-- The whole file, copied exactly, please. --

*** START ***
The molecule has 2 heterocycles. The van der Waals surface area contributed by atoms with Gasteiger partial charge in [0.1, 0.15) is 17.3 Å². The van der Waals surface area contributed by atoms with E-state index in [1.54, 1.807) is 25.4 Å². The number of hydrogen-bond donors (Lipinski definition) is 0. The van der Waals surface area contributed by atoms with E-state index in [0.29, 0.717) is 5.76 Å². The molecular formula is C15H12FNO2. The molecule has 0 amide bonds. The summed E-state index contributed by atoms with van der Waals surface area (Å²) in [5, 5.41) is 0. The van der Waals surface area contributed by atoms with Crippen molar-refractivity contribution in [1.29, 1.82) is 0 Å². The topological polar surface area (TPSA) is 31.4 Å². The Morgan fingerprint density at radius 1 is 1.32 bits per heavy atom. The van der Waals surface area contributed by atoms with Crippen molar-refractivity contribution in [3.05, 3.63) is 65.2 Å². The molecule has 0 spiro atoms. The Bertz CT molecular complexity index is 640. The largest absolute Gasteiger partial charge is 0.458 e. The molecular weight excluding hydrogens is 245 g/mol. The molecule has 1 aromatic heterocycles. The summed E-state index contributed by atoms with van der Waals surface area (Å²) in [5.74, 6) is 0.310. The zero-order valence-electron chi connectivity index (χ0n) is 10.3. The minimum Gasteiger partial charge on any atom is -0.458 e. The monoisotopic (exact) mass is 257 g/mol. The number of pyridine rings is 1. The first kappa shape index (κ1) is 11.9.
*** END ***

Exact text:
The molecule has 2 heterocycles. The van der Waals surface area contributed by atoms with Gasteiger partial charge in [0.1, 0.15) is 17.3 Å². The van der Waals surface area contributed by atoms with E-state index in [1.54, 1.807) is 25.4 Å². The number of hydrogen-bond donors (Lipinski definition) is 0. The van der Waals surface area contributed by atoms with E-state index in [0.29, 0.717) is 5.76 Å². The molecular formula is C15H12FNO2. The molecule has 0 amide bonds. The summed E-state index contributed by atoms with van der Waals surface area (Å²) in [5, 5.41) is 0. The van der Waals surface area contributed by atoms with Crippen molar-refractivity contribution in [1.29, 1.82) is 0 Å². The topological polar surface area (TPSA) is 31.4 Å². The Morgan fingerprint density at radius 1 is 1.32 bits per heavy atom. The van der Waals surface area contributed by atoms with Crippen molar-refractivity contribution in [3.05, 3.63) is 65.2 Å². The molecule has 0 spiro atoms. The Bertz CT molecular complexity index is 640. The largest absolute Gasteiger partial charge is 0.458 e. The molecular weight excluding hydrogens is 245 g/mol. The molecule has 1 aromatic heterocycles. The summed E-state index contributed by atoms with van der Waals surface area (Å²) in [5.74, 6) is 0.310. The zero-order valence-electron chi connectivity index (χ0n) is 10.3. The minimum Gasteiger partial charge on any atom is -0.458 e. The monoisotopic (exact) mass is 257 g/mol. The number of pyridine rings is 1. The first kappa shape index (κ1) is 11.9.